While this is an important step, more work lies ahead. Several agencies will administer the program, including the Department of Commerce, the State Board of Pharmacy, and the State Medical Board of Ohio. These agencies are expected to start developing rules in the coming months as Ohio begins the process of creating a workable system. Please join us in our efforts to ensure the system is fair and delivers on the promises lawmakers made to create a compassionate program.

We are very grateful to everyone who worked so hard to bring protections to seriously ill patients. Were it not for the donors, volunteers, and signature gatherers who gave so much to the Ohioans for Medical Marijuana amendment, this day would not have come.  As the process moves forward, we will use that amendment as a road map as we work to implement and improve this law.

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Ohio Campaign Suspends Signature Gathering After Legislature Passes Workable Medical Bill


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On May 25, 2016, the Ohio General Assembly passed House Bill 523, a limited but workable medical marijuana bill that would allow seriously ill patients to use and purchase cannabis. This bill is now heading to the desk of Gov. John Kasich, who could sign the bill, veto it, or allow it to become law without his signature. If you are an Ohio resident, please urge him to sign this compassionate bill into law.

This legislation was a direct response to an initiative MPP funded and sought to qualify for the November 2016 ballot. OH sealThe medical marijuana program established by the bill does not provide for smoking, nor does it allow home cultivation. However, the bill as passed was greatly improved upon from its original version. Unlike some legislatively-approved bills, it includes chronic and severe pain as a qualifying condition.

Due to the legislature passing a workable bill, MPP has suspended its signature collection campaign. We are optimistic that seriously ill patients in Ohio will soon have access to this important treatment option upon their doctors’ recommendations. In conjunction with Ohioans for Medical Marijuana, we plan to continue advocacy efforts to ensure that the State of Ohio lives up to the promises contained in HB 523, while also working to better the program using the ballot initiative proposal as a roadmap for these improvements.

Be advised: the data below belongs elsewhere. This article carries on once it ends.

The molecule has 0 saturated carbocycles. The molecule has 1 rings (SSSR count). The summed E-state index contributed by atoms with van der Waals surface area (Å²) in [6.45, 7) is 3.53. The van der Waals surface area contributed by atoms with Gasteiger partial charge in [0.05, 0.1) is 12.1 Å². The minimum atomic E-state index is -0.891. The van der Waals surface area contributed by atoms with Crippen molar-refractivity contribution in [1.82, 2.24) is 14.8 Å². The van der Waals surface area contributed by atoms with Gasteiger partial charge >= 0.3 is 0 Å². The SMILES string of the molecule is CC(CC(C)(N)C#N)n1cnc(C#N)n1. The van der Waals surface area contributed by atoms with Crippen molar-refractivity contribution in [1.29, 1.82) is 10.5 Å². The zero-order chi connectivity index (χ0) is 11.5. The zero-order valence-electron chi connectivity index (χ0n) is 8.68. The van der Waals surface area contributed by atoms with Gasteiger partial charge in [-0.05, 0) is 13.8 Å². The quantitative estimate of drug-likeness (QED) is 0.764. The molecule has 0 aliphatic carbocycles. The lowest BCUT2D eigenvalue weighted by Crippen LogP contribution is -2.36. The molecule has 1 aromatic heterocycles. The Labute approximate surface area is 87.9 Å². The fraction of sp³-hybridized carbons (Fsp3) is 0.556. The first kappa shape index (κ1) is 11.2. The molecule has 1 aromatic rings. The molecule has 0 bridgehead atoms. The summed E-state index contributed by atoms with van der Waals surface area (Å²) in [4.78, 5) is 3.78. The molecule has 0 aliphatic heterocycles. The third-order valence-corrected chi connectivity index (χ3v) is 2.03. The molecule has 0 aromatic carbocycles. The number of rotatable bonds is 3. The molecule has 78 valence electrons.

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Ohio Medical Marijuana Campaign Begins Signature Gathering


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Late last week, the Ohio Ballot Board certified an initiative that would establish a comprehensive medical marijuana program in Ohio. The five-member board reviews proposed ballot measures to ensure they represent only one issue.OMM_horizontal-green_logo

Ohioans for Medical Marijuana must now collect 305,591 valid signatures of Ohio voters by early July to qualify for the November 2016 ballot. Last week, Ohio Attorney General Mike DeWine confirmed the group submitted at least 1,000 valid signatures of Ohio voters and determined their initiative summary “is a fair and truthful statement of the proposed law.”

The summary and full text of the initiative are available online at https://www.ohioansformmj.org/initiative.

 

Signature gathering for the initiative has already begun. Please contact Ohioans for Medical Marijuana if you would like to get involved.

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Ohio Attorney General Certifies Medical Marijuana Initiative


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Ohio Attorney General Mike DeWine notified Ohioans for Medical Marijuana on Friday that he has certified the summary of the group’s proposed ballot initiative to establish a comprehensive medical marijuana program and submitted it to the Ohio Secretary of State.OMM_horizontal-green_logo

The attorney general confirmed the group submitted at least 1,000 valid signatures of Ohio voters and determined their initiative summary “is a fair and truthful statement of the proposed law.” The summary and full text of the initiative are available online at https://www.ohioansformmj.org/initiative.

The Ohio Ballot Board will now have 10 days to review the measure and confirm it complies with Ohio initiative laws. Initiative backers will then need to collect an additional 305,591 valid signatures of Ohio voters by early July in order to qualify for the November 2016 ballot.